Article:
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I have a very old .sql backup of a vbulletin site that I ran around 8 years ago. I am trying to see the file attachments that are stored in the DB. The script below extracts them all and is verified to be JPEG by hex dumping and checking the SOI (start of image) and EOI (end of image) bytes (FFD8 and FFD9, respectively) according to the JPEG wiki page.

But when I try to open them with evince, I get this message "Error interpreting JPEG image file (JPEG datastream contains no image)"

What could be going on here?

Some background info:

  • sqldump is around 8 years old
  • vbulletin 2.x was the software that stored the info
  • most likely php 4 was used
  • most likely mysql 4.0, possibly even 3.x
  • the column datatype these attachments are stored in is mediumtext

My Python 3.1 script:

#!/usr/bin/env python3.1

import re

trim_l = re.compile(b"""^INSERT INTO attachment VALUES\('\d+', '\d+', '\d+', '(.+)""")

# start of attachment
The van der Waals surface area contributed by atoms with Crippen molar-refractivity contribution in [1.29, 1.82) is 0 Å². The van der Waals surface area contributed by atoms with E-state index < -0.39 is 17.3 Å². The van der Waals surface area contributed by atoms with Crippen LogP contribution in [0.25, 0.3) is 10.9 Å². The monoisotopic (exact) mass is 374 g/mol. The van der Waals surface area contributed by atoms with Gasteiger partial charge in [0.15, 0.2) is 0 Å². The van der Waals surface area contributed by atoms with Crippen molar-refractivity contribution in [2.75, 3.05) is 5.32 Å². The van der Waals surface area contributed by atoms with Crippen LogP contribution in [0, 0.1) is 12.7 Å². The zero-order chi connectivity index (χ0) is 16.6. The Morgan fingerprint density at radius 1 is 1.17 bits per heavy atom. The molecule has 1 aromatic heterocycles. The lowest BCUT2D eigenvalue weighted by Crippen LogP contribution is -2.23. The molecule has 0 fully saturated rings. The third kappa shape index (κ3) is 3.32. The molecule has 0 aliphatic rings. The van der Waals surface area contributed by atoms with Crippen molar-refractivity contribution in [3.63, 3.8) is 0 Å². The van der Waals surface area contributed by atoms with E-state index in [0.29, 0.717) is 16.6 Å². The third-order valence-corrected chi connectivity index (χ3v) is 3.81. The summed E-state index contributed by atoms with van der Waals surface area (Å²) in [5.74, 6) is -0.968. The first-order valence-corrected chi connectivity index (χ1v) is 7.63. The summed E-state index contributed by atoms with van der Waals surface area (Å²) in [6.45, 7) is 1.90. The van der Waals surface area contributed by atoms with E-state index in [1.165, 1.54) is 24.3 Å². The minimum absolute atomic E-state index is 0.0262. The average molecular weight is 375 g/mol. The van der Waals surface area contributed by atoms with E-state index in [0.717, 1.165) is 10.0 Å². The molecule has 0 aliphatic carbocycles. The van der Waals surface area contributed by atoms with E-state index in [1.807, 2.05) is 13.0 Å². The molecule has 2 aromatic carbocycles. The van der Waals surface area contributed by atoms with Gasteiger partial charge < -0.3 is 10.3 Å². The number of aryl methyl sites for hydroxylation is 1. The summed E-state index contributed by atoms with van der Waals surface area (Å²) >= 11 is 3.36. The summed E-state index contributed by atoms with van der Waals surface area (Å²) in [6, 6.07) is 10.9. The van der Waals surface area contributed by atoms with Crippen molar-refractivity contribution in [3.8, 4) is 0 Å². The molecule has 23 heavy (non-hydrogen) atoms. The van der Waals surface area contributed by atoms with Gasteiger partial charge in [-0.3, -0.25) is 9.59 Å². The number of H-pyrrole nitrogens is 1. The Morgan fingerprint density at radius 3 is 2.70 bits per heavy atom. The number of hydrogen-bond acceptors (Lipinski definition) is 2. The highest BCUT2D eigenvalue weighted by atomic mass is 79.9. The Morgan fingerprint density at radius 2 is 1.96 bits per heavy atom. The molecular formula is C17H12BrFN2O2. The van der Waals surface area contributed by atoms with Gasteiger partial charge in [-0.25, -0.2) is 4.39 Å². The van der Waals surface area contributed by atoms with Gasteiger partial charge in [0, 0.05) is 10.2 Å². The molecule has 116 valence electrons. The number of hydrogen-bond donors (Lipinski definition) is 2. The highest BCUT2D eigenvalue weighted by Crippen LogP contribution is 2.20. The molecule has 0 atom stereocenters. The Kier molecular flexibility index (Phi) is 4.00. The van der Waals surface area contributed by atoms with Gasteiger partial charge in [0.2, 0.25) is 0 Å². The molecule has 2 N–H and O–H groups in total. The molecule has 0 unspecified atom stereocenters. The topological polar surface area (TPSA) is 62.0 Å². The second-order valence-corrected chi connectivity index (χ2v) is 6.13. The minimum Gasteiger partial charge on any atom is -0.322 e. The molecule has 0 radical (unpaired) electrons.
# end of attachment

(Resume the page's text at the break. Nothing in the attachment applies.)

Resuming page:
trim_r = re.compile(b"""(.+)', '\d+', '\d+'\);$""")
extractor = re.compile(b"""^(.*(?:\.jpe?g|\.gif|\.bmp))', '(.+)$""")

with open('attachments.sql', 'rb') as fh:
    for line in fh:
        data = trim_l.findall(line)[0]
        data = trim_r.findall(data)[0]
        data = extractor.findall(data)
        if data:
            name, data = data[0]
            try:
                filename = 'files/%s' % str(name, 'UTF-8')
                ah = open(filename, 'wb')
                ah.write(data)
            except UnicodeDecodeError:
                continue
            finally:
                ah.close()

fh.close()

update The JPEG wiki page says FF bytes are section markers, with the next byte indicating the section type. I see some that are not listed in the wiki page (specifically, I see a lot of 5C bytes, so FF5C). But the list is of "common markers" so I'm trying to find a more complete list. Any guidance here would also be appreciated.

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1 Answer 1

Update your question with a sample SQL statement, including a few lines/bytes of the JPEG string value. Perhaps the data is base64 encoded, or even straight hex values. We'll help you further.

Also, it's easier to see the type of a file's contents by issuing a:

file yourfile.jpg
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